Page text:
The Kaligandaki hydropower plant utilizes vertical Francis turbines to generate electricity. Francis turbines are a reaction turbine type that is well-suited for medium to high head hydropower applications like Kaligandaki. Some notable features of the Francis turbines used at Kaligandaki include:

High efficiency – The turbines used at Kaligandaki have a design efficiency of over 90%, maximizing power output for the available water flow and head height.

Adjustable blades – The turbine blades can adjust their angle to optimize performance under different flow conditions. This flexibility helps maximize power output as river flows fluctuate.

Optimized for high heads – With a gross head of 497m at Kaligandaki, the turbines are engineered to perform well under such high hydraulic heads, avoiding issues like cavitation damage.

Compact design – The vertical orientation and Francis design allows the turbines to be relatively compact, important in the confined spaces of the underground powerhouse.

Rugged construction – The turbine components are engineered for longevity and reliability considering the remote location and sediment-laden river water.

Based on this source, the turbines at Kaligandaki are high-performance Francis turbines well-suited for the site’s high head and varying river flows.

Turbine Installation

The process of installing hydro turbines requires careful planning and execution. According to Micro Hydro Turbine Installation Process, the main steps involve transporting the turbine components to the site, assembling and aligning them properly, and testing the installation.

First, the turbine parts like the runner, shaft, wicket gates, and casing must be transported to the site. This may require special equipment like cranes depending on the size and weight. The parts are then assembled according to the manufacturer’s specifications. Proper alignment of the shaft and precise fitting of the turbine casing is critical. Any misalignment can lead to dangerous vibrations during operation.

Once assembled, the turbine installation must be rigorously tested. This involves checking that all parts are securely fitted, filling the penstock to check for leaks, and running the turbine at different loads to verify smooth operation. Only after thorough testing can the turbine be commissioned and handed over to the operating team.

Turbine Maintenance

Routine maintenance of hydro turbines is critical for ensuring efficient and reliable operation of hydropower plants. Some key maintenance procedures include (source):

  • Regular lubrication of bearings, gearboxes, and other moving parts
  • Inspection and replacement of worn or damaged components like wicket gates, runner blades, shafts, etc.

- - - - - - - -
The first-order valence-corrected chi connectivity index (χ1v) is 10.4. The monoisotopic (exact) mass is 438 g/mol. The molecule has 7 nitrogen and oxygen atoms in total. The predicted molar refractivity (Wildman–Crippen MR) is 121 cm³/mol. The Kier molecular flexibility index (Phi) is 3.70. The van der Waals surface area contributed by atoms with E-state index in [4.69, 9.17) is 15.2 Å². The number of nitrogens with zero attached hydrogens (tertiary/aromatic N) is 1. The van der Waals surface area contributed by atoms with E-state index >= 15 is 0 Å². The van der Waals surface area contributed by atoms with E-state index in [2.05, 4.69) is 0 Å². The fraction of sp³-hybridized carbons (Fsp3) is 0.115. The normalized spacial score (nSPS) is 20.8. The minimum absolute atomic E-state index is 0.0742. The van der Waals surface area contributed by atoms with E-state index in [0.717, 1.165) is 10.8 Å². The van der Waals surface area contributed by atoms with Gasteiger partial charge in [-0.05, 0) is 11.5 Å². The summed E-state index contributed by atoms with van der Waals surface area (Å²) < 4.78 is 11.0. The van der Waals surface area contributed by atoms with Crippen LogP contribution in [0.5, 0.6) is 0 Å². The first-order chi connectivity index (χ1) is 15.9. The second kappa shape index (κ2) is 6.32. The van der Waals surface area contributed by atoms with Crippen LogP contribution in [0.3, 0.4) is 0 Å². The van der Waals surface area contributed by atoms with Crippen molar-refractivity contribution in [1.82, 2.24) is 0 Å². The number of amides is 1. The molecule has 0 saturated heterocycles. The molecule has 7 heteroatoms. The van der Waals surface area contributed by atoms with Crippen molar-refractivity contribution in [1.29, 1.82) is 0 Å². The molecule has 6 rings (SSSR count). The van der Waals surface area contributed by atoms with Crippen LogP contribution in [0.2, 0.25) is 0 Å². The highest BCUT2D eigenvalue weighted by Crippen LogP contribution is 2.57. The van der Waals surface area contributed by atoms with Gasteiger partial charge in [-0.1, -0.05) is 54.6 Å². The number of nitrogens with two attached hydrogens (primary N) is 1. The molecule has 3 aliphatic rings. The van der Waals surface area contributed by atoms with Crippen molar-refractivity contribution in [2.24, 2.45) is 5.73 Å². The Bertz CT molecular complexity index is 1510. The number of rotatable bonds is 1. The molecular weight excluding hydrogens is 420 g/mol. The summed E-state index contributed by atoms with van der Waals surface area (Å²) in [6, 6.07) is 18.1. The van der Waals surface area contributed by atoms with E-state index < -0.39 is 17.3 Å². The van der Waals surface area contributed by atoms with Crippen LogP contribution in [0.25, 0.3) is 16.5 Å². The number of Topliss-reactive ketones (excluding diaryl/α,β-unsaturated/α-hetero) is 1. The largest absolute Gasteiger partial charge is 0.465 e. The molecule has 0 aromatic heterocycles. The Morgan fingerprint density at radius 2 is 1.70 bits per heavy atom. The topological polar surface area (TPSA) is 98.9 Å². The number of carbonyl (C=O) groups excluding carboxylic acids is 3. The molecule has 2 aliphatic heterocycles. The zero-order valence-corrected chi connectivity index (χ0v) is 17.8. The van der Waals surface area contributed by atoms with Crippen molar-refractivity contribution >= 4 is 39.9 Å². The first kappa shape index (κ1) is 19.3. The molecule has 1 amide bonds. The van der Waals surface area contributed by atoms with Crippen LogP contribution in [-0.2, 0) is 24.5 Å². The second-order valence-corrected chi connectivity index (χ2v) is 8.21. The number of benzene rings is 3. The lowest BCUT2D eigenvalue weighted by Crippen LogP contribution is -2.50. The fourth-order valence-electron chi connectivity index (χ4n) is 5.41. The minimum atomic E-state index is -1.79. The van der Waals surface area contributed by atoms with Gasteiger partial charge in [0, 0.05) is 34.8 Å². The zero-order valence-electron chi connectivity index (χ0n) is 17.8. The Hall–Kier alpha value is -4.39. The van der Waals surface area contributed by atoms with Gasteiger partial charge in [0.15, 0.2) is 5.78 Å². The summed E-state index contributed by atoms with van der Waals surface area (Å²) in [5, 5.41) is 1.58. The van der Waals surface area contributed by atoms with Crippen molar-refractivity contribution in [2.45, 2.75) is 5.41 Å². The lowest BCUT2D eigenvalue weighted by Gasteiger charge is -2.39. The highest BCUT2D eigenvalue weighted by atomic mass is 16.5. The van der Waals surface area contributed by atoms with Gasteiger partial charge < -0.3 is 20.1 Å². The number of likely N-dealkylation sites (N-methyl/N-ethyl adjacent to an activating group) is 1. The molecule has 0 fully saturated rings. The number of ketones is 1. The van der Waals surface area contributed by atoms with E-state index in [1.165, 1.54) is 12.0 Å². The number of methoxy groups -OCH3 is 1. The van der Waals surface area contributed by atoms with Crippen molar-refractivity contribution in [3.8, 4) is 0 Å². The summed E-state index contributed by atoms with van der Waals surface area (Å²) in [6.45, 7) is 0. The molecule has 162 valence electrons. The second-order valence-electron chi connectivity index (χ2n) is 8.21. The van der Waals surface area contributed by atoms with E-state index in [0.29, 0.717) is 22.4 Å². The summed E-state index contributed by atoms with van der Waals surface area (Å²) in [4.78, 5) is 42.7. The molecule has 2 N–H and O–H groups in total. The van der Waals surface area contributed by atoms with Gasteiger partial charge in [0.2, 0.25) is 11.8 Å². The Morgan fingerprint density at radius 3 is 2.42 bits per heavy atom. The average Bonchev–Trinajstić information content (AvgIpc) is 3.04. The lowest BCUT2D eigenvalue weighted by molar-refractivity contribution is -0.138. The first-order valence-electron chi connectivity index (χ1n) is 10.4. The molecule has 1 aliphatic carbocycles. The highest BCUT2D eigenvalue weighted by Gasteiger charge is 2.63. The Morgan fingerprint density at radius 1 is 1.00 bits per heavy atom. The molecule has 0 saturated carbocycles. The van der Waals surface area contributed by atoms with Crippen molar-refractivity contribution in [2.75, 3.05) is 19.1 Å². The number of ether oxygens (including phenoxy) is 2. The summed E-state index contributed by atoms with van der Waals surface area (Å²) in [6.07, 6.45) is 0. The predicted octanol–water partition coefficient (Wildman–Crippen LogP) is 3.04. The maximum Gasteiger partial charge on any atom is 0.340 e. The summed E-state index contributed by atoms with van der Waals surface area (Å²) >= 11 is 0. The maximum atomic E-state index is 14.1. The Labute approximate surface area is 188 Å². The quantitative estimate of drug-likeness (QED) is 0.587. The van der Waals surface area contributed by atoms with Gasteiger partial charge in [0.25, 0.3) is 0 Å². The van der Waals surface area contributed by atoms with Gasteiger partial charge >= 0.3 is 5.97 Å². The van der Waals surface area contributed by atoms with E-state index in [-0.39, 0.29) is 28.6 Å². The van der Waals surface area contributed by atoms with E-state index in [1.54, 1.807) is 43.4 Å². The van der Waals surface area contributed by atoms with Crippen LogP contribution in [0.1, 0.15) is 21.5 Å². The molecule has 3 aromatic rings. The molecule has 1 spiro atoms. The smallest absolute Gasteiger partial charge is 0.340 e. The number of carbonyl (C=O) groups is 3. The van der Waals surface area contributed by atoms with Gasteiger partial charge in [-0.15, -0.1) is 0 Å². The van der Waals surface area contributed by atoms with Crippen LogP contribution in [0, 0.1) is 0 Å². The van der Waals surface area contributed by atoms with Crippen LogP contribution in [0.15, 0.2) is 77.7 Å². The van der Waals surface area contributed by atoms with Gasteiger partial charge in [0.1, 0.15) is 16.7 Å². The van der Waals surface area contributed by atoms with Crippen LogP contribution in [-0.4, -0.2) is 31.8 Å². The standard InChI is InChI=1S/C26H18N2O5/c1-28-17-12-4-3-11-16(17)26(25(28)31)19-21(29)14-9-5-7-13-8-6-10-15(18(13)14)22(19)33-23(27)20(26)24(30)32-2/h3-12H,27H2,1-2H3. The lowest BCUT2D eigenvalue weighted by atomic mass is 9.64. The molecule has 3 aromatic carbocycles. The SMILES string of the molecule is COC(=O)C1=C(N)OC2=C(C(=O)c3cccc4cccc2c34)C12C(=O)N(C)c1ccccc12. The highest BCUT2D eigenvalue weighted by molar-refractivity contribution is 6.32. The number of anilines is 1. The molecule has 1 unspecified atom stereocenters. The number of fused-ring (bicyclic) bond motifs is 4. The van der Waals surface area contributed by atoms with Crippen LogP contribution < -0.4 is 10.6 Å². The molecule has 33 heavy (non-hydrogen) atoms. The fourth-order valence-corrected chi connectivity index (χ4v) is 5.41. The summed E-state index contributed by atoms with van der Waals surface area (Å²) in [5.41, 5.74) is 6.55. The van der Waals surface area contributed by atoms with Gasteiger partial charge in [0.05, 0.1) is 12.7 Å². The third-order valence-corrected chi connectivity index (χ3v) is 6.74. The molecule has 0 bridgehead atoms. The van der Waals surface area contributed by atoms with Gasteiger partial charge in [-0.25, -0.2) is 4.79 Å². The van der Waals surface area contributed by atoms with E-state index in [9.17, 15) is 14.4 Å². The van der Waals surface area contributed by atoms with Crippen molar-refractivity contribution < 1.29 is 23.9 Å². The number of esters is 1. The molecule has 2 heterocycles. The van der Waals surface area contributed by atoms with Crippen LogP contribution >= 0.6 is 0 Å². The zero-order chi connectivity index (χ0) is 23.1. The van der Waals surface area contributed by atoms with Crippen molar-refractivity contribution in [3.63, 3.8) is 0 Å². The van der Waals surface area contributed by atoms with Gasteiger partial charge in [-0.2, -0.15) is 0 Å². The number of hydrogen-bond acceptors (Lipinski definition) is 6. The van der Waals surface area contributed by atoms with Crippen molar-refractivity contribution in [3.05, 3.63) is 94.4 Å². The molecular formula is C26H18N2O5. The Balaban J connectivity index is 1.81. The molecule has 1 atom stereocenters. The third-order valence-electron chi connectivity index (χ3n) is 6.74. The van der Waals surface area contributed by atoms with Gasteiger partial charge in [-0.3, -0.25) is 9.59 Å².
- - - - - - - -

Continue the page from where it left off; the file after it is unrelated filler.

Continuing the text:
• Testing and calibration of instrumentation and control systems
  • Cleaning debris and silt from water passages

Accessing turbines for inspection and repairs can be challenging given their size and location within dams and powerhouses. Often special rigging, scaffolding, or even underwater diving is required (source). Periodic major overhauls involve complete disassembly, inspection, and rebuild of the turbine and associated components.

With routine maintenance and monitoring, issues like vibration, leaks, erosion, and performance deterioration can be identified early and addressed to maximize turbine lifespan.

Turbine Lifespan

Hydropower turbines generally have long operational lifespans if maintained properly. According to the Indiana Office of Energy Development, the average lifespan of a hydroelectric facility is 100 years, but with ongoing upgrades and maintenance, turbines can operate well beyond that timeframe [1]. Proper maintenance like replacing worn parts, lubricating bearings, and cleaning debris from the turbines is key to extending operational lifetimes.

The expected replacement schedule for hydropower turbine parts varies. Generator windings may need rewound every 15-30 years. Turbine runners may need replaced every 50 years. Major overhauls are recommended every 5-10 years to replace worn parts like seals, bushings, and bearings. With proper maintenance and replacements when needed, hydroelectric turbines can generate power for many decades.


The turbines used in the Kaligandaki hydropower project are vertical axis Francis turbines. These were selected due to their high efficiency and ability to operate under a wide range of water flow conditions. The turbines have a rated capacity of 25MW each and operate at a speed of 214.3 rpm. Key features include the spiral casing, stay vane, guide vane, runner, and draft tube. Since installation in the early 2000s, the turbines have performed reliably with proper maintenance. They are expected to have a lifespan of over 40 years. In summary, the advanced Francis turbines selected for the Kaligandaki project allow it to generate significant clean electricity for Nepal through an optimal combination of efficiency, adaptability, and longevity.